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Ginseng—From Diabetes to Stress to Overall Feelings of Well-Being, How This Herb May Help our Health

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In the first part of this article, we went over what the different types of ginseng are called and how and why they work in our body to help us with a variety of health issues. One thing that ginseng seems to be especially adept at is helping us with stress.

Speaking of stress—and these days, who isn’t—these adaptogenic properties of ginseng may lead to an increase in the way you feel about your quality of life. Back in 1996, 501 adults who were under stress from a lot of physical and mental work were given either a multivitamin with ginseng, or one without it. After 12 weeks, the subjects who got the ginseng had higher quality of life ratings. Again, other studies were not as conclusive, and a 2003 review of research on ginseng concluded that while ginseng is probably not the be-all, end-all answer to improving quality of life, taking the herb really did seem to lead to the improvement of some aspects of this, like having a better mood and increased sense of well-being. It was concluded that more research is definitely needed on this subject.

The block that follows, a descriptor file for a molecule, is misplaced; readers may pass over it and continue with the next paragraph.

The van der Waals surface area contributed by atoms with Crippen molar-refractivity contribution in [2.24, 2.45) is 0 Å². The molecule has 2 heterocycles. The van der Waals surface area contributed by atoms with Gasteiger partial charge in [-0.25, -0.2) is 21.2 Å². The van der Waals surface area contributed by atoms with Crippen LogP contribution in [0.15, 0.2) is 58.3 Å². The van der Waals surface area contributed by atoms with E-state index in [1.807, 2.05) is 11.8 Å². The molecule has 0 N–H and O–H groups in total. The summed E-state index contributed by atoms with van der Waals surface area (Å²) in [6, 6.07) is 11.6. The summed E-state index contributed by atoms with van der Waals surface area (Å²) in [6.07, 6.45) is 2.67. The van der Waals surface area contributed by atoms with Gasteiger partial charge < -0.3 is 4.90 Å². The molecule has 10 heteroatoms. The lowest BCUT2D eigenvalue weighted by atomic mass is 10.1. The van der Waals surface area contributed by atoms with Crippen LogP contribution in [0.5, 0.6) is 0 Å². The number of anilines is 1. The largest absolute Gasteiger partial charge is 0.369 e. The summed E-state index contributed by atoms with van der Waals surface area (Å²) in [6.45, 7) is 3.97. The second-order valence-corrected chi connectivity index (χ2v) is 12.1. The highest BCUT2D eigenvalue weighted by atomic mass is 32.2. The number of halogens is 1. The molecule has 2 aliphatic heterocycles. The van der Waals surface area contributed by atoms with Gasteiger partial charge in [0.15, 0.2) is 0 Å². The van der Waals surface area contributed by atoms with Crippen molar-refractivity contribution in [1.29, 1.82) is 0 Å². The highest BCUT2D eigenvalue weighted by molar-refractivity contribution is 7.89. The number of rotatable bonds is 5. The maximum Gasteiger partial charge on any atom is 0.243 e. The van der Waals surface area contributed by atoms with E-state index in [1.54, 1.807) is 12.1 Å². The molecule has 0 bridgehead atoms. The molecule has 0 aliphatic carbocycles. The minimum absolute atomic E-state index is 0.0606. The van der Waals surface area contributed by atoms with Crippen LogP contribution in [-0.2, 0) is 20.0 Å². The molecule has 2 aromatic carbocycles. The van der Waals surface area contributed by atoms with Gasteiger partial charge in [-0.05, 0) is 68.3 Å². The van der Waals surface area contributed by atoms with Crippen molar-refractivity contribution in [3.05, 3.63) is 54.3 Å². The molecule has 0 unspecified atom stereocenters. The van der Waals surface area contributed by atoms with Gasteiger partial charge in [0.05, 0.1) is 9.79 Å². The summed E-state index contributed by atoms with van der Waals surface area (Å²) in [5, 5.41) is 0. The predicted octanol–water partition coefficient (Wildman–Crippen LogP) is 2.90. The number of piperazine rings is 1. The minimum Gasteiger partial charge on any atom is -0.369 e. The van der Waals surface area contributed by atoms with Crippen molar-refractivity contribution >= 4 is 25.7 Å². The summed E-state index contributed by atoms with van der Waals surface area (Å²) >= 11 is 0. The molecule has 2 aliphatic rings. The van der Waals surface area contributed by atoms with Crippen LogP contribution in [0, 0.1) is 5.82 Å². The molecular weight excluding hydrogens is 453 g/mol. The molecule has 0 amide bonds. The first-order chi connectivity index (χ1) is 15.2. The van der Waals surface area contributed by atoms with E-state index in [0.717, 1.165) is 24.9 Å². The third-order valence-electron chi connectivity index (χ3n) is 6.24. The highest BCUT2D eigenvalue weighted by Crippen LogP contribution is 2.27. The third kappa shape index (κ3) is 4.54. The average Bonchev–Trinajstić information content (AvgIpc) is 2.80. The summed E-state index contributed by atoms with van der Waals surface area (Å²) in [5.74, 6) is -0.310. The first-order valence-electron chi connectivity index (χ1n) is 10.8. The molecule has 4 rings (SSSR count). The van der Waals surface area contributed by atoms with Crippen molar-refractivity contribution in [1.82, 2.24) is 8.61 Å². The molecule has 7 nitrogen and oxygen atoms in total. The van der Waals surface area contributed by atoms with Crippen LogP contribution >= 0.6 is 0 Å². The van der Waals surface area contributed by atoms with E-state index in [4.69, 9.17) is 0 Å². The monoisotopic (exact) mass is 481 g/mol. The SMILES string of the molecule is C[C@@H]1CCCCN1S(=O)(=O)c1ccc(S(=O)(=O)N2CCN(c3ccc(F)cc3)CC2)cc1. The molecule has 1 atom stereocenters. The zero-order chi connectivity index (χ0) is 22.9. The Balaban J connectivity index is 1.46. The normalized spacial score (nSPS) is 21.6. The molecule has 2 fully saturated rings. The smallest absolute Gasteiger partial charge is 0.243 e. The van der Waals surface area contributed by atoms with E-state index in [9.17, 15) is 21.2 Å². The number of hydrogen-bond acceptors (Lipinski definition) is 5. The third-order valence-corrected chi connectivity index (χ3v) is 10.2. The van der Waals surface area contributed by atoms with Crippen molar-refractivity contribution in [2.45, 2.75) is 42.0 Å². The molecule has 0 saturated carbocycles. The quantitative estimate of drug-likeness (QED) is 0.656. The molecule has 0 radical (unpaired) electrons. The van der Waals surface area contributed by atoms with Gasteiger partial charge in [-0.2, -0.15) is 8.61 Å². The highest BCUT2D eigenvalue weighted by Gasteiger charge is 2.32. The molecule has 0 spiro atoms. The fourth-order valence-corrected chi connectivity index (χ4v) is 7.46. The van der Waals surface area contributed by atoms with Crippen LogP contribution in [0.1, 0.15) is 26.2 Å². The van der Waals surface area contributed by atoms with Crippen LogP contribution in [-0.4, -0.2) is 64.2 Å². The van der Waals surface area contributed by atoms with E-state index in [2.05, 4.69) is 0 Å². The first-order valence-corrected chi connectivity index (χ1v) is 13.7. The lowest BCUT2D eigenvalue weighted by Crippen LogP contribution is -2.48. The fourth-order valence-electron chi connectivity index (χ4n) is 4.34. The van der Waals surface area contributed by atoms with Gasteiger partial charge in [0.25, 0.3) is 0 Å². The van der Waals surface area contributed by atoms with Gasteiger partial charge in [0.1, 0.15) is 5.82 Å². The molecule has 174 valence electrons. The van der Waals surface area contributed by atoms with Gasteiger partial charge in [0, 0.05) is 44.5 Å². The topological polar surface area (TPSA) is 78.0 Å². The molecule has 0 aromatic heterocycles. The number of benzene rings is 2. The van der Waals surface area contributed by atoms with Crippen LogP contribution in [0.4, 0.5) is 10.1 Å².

Other interesting studies of ginseng link it to helping people with type 2 diabetes. In one case, 36 people who had just been diagnosed with non-insulin dependent diabetes were given 100 or 200 mg of Panax ginseng. After eight weeks there were improvements in fasting blood glucose levels, mood, and psychophysical performance. The higher 200 mg dose also was shown to help improve A1C levels.

If you decide to give ginseng a try, especially if you want to use it for a specific health issue like diabetes, be sure to run it past your physician first. Please note that while ginseng has been widely studied, there isn’t a lot of information about how taking it long-term may affect us. Because of this, it is suggested that we take ginseng for only about three months at a time before taking a break. Also, because it acts as a stimulant for many people, it’s best to cut back on caffeine while taking it, or else nervousness or sleeplessness may result. Patients with high blood pressure, an irregular heart rhythm, or pregnant women are not supposed to take ginseng.

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We value and respect our HERWriters' experiences, but everyone is different. Many of our writers are speaking from personal experience, and what's worked for them may not work for you. Their articles are not a substitute for medical advice, although we hope you can gain knowledge from their insight.

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